Nearly three out of four Canadians spend at least three to four hours online each day, according to a recent report by the Canadian Internet Registration Authority. And 48% of internet users use smartphones or other mobile devices to go online, with 34% choosing smartphones over everything else.
Could all of that time on your smartphone be making you sick?
First, think about what you’re using – could the physical device that you hold in your hand be affecting your body? Second, think about how you’re using it, and consider whether your smartphone might be affecting your mental health.
The idea that cell phones might give you cancer isn’t a new idea, probably because people hear that cell phones emit radiation, and people associate radiation with cancer.
However, there are different types of radiation. Some cause cancer, and some don’t.
Cell phones and cell phone towers emit radiofrequency (RF) waves. RF waves are a form of non-ionizing radiation, similar to AM/FM radio and television signals. Unlike ionizing radiation (such as X-rays and UV light), non-ionizing radiation doesn’t have enough energy to cause cancer by directly damaging the DNA inside cells.
Many studies have been conducted to see if there are links between cell phone use and cancer. While results are mixed, and a few studies do show a small link, the vast majority of current scientific evidence does not support a link between RF energy exposure and human cancers.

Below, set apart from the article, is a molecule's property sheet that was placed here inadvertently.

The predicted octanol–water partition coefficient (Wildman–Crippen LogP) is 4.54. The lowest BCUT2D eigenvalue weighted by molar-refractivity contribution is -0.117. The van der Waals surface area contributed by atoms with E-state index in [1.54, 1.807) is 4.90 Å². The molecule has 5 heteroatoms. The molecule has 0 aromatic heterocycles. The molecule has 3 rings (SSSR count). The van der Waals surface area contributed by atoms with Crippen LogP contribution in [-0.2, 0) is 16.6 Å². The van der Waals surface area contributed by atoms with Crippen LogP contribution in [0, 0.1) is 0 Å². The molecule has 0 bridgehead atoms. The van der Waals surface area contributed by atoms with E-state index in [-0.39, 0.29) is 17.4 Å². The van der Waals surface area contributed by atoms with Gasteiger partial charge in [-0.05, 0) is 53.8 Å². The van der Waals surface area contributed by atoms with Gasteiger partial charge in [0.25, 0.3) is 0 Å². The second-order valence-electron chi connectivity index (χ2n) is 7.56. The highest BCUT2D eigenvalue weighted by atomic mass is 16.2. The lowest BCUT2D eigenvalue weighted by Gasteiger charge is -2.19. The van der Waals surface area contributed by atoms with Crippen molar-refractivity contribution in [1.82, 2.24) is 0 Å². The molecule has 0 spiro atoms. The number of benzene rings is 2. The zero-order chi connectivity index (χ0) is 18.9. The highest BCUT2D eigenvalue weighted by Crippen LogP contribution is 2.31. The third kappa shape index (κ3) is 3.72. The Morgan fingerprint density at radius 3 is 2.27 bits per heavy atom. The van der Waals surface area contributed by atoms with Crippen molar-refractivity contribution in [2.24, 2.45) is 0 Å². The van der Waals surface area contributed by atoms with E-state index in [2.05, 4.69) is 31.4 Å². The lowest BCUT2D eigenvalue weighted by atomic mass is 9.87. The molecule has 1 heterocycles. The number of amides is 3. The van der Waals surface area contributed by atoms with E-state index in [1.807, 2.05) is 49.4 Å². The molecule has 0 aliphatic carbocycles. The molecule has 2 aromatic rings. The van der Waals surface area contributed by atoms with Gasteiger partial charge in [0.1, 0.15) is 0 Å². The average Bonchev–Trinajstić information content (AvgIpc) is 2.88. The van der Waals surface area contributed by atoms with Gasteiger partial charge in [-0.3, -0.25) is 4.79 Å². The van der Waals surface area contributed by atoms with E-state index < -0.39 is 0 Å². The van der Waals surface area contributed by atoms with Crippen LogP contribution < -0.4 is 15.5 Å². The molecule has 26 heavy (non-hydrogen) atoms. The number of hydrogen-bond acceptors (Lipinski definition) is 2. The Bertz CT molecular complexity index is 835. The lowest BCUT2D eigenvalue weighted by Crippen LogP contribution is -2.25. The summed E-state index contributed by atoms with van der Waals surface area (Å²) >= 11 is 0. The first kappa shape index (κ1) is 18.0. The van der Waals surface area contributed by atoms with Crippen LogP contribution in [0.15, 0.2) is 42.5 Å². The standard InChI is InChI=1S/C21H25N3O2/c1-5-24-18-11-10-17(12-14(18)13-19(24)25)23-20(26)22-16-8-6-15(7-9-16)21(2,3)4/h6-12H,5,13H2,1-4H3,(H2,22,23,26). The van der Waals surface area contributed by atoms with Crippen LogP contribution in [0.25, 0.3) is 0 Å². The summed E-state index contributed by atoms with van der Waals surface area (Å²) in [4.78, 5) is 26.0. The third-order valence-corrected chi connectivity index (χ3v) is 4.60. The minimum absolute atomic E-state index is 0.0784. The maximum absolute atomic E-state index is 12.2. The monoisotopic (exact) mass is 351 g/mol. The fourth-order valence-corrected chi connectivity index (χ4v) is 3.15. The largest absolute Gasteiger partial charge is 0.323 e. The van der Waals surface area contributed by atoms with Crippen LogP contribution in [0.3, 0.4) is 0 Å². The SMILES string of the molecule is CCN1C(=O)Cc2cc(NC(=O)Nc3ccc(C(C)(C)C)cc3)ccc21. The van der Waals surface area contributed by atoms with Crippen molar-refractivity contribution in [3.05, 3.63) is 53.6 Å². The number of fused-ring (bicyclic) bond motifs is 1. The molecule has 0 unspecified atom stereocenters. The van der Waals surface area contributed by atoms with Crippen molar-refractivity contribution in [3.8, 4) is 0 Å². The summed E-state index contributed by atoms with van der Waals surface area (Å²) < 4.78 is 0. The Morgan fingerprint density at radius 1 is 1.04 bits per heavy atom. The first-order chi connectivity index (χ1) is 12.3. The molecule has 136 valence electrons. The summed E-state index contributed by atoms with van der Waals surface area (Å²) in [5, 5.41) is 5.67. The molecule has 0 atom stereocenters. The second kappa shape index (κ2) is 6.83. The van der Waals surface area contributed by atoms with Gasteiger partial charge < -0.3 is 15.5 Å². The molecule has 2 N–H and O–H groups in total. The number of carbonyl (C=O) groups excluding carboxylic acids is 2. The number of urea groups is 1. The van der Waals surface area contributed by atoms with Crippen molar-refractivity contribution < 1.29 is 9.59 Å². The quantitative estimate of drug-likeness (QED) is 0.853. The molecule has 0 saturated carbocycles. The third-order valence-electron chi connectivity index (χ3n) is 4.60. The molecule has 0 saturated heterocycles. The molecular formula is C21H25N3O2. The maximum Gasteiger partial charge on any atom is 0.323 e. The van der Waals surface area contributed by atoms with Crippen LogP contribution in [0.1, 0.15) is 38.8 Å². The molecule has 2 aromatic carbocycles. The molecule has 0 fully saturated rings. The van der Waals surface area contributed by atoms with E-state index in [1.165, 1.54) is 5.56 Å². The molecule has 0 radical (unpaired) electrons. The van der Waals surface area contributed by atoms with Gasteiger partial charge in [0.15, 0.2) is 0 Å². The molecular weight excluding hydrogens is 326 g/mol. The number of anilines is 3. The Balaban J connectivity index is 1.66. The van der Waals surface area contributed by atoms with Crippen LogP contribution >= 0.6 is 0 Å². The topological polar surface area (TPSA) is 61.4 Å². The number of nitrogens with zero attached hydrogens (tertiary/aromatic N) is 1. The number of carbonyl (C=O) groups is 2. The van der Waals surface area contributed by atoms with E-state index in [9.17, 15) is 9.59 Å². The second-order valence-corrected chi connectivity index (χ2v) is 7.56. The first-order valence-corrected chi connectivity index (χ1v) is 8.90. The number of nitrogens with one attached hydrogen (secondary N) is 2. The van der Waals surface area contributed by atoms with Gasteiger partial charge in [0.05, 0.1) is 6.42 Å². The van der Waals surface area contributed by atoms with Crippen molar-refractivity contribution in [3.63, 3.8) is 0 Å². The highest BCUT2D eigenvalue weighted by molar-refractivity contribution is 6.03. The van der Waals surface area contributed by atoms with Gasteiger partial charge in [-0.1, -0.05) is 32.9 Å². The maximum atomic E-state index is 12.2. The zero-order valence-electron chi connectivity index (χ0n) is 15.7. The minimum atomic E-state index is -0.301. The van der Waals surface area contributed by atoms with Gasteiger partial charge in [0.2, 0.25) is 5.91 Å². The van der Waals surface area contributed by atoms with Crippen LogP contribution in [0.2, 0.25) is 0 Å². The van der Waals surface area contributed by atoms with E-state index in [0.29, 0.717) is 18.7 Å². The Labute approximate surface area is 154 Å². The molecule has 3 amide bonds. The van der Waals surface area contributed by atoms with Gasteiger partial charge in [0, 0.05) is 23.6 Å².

Better safe than sorry
Of course, it’s only been about 15 years since cell phones became ubiquitous, and scientific findings may change over time. Canadian regulators have placed strict limits on human exposure to radio frequency energy, and cell phones are designed to operate at the minimum level required to connect and maintain a call.
If new research shows a link between cellphone use and an increased risk of cancer, expect Health Canada to issue new usage guidelines.
Until then, consider these tips to limit your exposure to RF energy, including: use the phone on hands-free mode, remove your headset when not on a call, and don’t carry your phone on or right next to your body.
Many studies examining the effects of smartphones on mental health have shown an association between mobile phone use and adverse mental health outcomes; however, these studies often rely on self-reported data, which is notoriously inaccurate.
Smartphone usage at bedtime is linked to poorer mental health because the light emitted by your smartphone’s screen can affect your body’s natural sleep/wake cycle. When you use your smartphone at night it’s harder to fall asleep, and you’re more likely to wake up during the night. If you’ve ever been cranky after a bad night’s sleep, you can likely imagine how regularly using your smartphone at night could end up affecting your mood over time.
Watch your step, not the screen
Finally, consider whether using your phone ever affects your situational awareness in a way that could be bad for your personal safety, especially in situations like driving or, as a pedestrian, crossing the street. The safest thing is to put your phone away in situations that require your full attention – it only takes a tiny distraction to alter a life forever.
Consider these tips: don’t use your smartphone for at least an hour before bedtime; keep your phone away from your bed, preferably in another room; don’t use your smartphone while walking – and never use it while driving.